The Respondent Husband’s case was that this was identified by the DDJ Crowther as the final determination; no such necessary consideration would have taken place at Decree Nisi. Respondent Husband’s Counsel suggested that in those circumstances the Court was bound to dismiss the appeal.*
However, the appeal Judge, Mrs Justice Eleanor King disagreed and stated that it was clear in the order made by DDJ Cornwall on 15th August 2012 that he knew that he did not have jurisdiction to make the order for the Decree Nisi because in the recital he carefully referred to the appropriate terms of the resolution of the financial application, he ordered the Wife to apply for a Decree Nisi and he ordered the matter to be listed for mention on the decree.*
Therefore, it followed that the Judge at first instance undoubtedly had in his mind the provision of Section 23 of the Matrimonial Causes Act 1973. It was submitted by the Applicant’s Wife legal team that the procedure adopted by the Judge at first instance or variations to the same, were perfectly proper and one that had been commonly used in practice. We referred to the case of McCartney v Mills McCartney  EWHC 401 (Fam);  1 FLR 1508 where the High Court Judge heard the case, gave judgement all in the absence of a Decree Nisi and at the conclusion said that the Husband would be ordered to pay a lump sum to pay on or after the Decree Nisi.*
The High Court Judge disagreed with the Respondent Husband and that a determination is not necessarily synonymous to the judgement and is a word neither used in Section 23 of the MCA 1973 or the FPR 29.15.* The High Court Judge said the wording of the rule (which already held applied equally to Consent Orders and opposed applications anticipated that a judgement will either be a final determination taking effect on the moment of judgement or an indication of the outcome with a consequent to order to be drawn and made later here upon making the Decree Nisi).*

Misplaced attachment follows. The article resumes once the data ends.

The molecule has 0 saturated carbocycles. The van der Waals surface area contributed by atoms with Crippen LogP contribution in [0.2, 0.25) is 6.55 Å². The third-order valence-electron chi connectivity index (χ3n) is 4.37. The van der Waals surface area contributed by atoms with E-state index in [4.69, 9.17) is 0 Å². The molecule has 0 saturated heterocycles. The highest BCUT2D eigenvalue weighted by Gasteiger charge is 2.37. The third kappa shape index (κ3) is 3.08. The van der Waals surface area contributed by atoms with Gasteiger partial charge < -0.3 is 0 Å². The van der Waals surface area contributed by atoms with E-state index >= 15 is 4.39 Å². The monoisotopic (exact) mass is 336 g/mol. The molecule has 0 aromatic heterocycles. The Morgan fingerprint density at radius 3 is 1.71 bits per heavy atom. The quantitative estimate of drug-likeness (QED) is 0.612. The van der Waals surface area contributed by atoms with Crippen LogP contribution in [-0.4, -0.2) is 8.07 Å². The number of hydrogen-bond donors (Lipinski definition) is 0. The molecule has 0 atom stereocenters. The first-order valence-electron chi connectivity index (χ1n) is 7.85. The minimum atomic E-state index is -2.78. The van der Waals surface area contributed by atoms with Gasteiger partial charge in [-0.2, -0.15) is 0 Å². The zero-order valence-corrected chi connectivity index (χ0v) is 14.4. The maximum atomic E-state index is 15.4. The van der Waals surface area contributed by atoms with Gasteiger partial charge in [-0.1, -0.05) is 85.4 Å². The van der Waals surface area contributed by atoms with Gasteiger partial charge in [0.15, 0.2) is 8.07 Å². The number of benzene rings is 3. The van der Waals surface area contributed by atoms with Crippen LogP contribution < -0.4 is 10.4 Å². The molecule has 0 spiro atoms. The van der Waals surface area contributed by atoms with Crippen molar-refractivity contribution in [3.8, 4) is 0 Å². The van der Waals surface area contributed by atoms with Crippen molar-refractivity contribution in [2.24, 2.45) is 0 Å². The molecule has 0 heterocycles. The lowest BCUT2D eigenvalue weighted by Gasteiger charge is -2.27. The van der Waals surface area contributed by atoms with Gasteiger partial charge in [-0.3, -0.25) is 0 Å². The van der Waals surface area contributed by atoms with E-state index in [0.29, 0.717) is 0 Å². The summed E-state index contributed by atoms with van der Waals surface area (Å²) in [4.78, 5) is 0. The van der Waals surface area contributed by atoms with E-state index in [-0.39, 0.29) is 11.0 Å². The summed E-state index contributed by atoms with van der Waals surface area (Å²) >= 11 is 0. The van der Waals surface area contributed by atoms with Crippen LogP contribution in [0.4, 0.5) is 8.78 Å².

The High Court Judge stated that the wording used by the Judges were giving an indication of the outcome by way of the judgement with an order to be made at a later date pursuant to FPR 29.15, the date being granting of the Decree Nisi.*
In accordance with that indication, an order was made after and not before the Decree Nisi. It followed therefore that the Judge at first instance did not err in law having had at all times jurisdiction to hear the case, giving a judgement and provide for a consequential order to be made after the Decree Nisi.*
Therefore, the Applicant Wife’s Appeal was successful and due to the Husband’s conduct again the Judge ordered that the Husband was to pay the costs of the Appeal and for the costs of the hearing below. The Judge criticised the Respondent Husband conduct and was concerned that due to his litigation conduct “ these parties had incurred substantial costs on a jurisdiction argument had been a luxury which this family, of all family simply could not afford even if as it was indicated to me at the start of the hearing the litigation was driven entirely then by consideration of costs”.*
The Applicant Wife instructed Mrs Savita Sharma of Duncan Lewis to represent her in these Appeal proceedings which having been successful has changed the law.
About Duncan Lewis